When we focus on the current Republican assault on organized labor in Wisconsin, Ohio, Indiana and elsewhere, it is easy to lose sight of the bigger picture. The Republican Party, the party of big business, has opposed labor unions from the very beginning of the labor movement, seeking whenever possible to use the law and the courts to destroy it. After the high tide of organized labor during the New Deal (when the Roosevelt administration actively supported and collaborated with organized labor) subsequent decades have seen a sustained Republican counteroffensive.
The first major blow was the Taft-Hartley Act, enacted over President Truman’s veto in 1947. The act significantly weakened pro-labor provisions of the New Deal’s National Labor Relations Act, restricting the right to strike and requiring union leaders to sign a loyalty oath, a provision directed against the more radical leaders of such unions as the Longshoremen. Closed shops (requiring the employer to hire only union members) were expressly prohibited. Subsequent attempts to repeal or amend this law have failed.
At the end of World War II, about one-third of the work force was in unions; that number has steadily declined over subsequent decades, in response to broad trends in the national and international economies, as well as changes in law like Taft-Hartley, and court decisions. At present, union membership is probably below ten percent of the work force.
An early blow to unionization occurred in the 1950s and 1960s when many manufacturing companies moved plants from the Midwest and Northeast to the much less union-friendly South, often shedding union contracts as they closed plants. This process has continued as manufacturing has increasingly moved abroad, always in pursuit of lower wages and weaker regulation. National policy has actively abetted this process by freeing corporations from any obligations to their work forces or host communities.
Nationally, Democrats have been lukewarm at best in their defense of labor unions, but Republicans have been, and are increasingly, solidly opposed to unions. Unions have returned the favor by supporting the Democrats overwhelmingly. The only major exception was the Teamsters in the Jimmy Hoffa era, when Bobby Kennedy’s anti-corruption crusade against them drove them into Nixon’s arms.
Organized labor did make a significant breakthrough in the 1960s and 1970s when unions succeeded in organizing public school teachers and other local, state and federal employees. This was a major shot in the arm for the movement as it lost manufacturing jobs. But the issue of the right to strike for public employees was highly contentious. Ronald Reagan’s confrontation with the Air Traffic Controllers’ union, when he dismissed and replaced all striking controllers, laid down a hard line that has rarely been crossed in subsequent years. Teachers, however, have retained an effectively right to strike that is used somewhere in the country every year. Public employees are now the most important sector of the labor movement, and that is the reason that several Republican governors have decided on a frontal assault.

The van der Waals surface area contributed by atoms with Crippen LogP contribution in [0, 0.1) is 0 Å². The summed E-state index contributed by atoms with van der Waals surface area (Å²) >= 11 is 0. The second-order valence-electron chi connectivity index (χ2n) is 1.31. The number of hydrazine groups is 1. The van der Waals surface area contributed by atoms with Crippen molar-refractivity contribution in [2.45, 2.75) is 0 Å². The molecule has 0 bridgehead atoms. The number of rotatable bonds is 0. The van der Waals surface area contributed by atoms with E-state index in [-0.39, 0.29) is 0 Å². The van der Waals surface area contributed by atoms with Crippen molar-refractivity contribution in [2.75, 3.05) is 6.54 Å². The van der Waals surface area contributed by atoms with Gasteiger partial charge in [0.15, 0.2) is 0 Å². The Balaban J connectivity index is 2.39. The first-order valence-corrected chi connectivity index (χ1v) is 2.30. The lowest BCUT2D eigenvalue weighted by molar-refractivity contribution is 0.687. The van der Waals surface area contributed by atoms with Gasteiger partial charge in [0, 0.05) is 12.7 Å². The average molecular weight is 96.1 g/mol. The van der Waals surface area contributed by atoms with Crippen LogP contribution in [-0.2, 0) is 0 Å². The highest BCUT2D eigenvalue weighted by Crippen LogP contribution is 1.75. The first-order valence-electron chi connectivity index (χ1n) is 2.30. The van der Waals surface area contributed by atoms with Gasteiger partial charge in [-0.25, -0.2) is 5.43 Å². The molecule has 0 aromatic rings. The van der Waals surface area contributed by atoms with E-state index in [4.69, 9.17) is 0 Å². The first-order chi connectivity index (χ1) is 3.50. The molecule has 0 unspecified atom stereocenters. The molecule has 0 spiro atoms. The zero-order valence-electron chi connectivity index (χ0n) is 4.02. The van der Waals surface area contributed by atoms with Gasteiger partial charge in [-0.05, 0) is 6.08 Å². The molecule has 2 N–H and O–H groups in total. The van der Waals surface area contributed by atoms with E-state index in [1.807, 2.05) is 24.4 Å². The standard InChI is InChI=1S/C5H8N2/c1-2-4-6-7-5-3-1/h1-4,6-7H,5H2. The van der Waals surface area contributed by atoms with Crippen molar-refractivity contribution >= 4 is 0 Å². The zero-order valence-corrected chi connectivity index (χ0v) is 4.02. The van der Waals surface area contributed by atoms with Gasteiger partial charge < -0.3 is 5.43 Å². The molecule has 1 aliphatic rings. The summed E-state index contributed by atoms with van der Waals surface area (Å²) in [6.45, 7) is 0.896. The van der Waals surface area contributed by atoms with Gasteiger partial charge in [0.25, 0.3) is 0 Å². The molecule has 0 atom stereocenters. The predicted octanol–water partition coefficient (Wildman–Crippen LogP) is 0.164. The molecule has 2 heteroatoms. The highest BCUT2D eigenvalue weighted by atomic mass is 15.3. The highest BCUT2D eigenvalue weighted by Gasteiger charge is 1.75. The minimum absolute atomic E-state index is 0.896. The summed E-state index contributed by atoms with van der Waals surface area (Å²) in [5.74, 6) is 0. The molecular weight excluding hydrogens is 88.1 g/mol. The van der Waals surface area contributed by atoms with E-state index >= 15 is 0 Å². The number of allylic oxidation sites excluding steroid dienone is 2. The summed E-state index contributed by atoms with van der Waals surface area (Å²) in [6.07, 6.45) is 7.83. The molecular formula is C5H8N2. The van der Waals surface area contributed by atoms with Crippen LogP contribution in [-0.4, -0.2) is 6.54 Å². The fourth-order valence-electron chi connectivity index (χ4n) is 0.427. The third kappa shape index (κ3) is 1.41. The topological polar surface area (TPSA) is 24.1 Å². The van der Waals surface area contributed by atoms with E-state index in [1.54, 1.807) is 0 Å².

A much weakened labor movement is thus backed against the wall, fighting to save one of its last redoubts. But even if the movement wins these current battles, it will still be in a fundamentally weak position. It must defend the right to form and belong to unions as a way of improving working conditions, but it does so in an increasingly hostile legal and political environment.
What else can labor do, not only to hold the line, but to regain the offensive? I suggest that the movement needs to transcend the model of labor solidarity in the workplace and find ways of reaching the vast majority of wage and salary workers who are not now in unions. Many of them are in situations like Wal-Mart, where a union is not currently allowed. Others may see how they are being exploited, but may not see how a workplace union will help them.
While continuing its core mission of organizing the workplace, the movement could learn a great deal from the AARP. That organization defines itself as an advocate for people over 50. People are offered membership when they reach that age, at a very low cost. The AARP keeps its dues low by means of profitable insurance plans that members and others may enroll in. The political clout of the AARP probably exceeds that of organized labor, and its membership is undoubtedly greater.
The point is that the AFL-CIO could become a conventional membership organization, appealing to workers anywhere in the economy, whether unionized or not. Like the AARP, keep the dues low to bring them in the door. This would provide an excellent opportunity to educate non-unionized workers, who are currently at the mercy of Fox News. Far more people feel abused and exploited in today’s economy than are members of labor unions. This initiative would enable the movement to reach those people and begin to weld them into a working majority for fundamental economic, social and political change.
Author Spotlight: John Peeler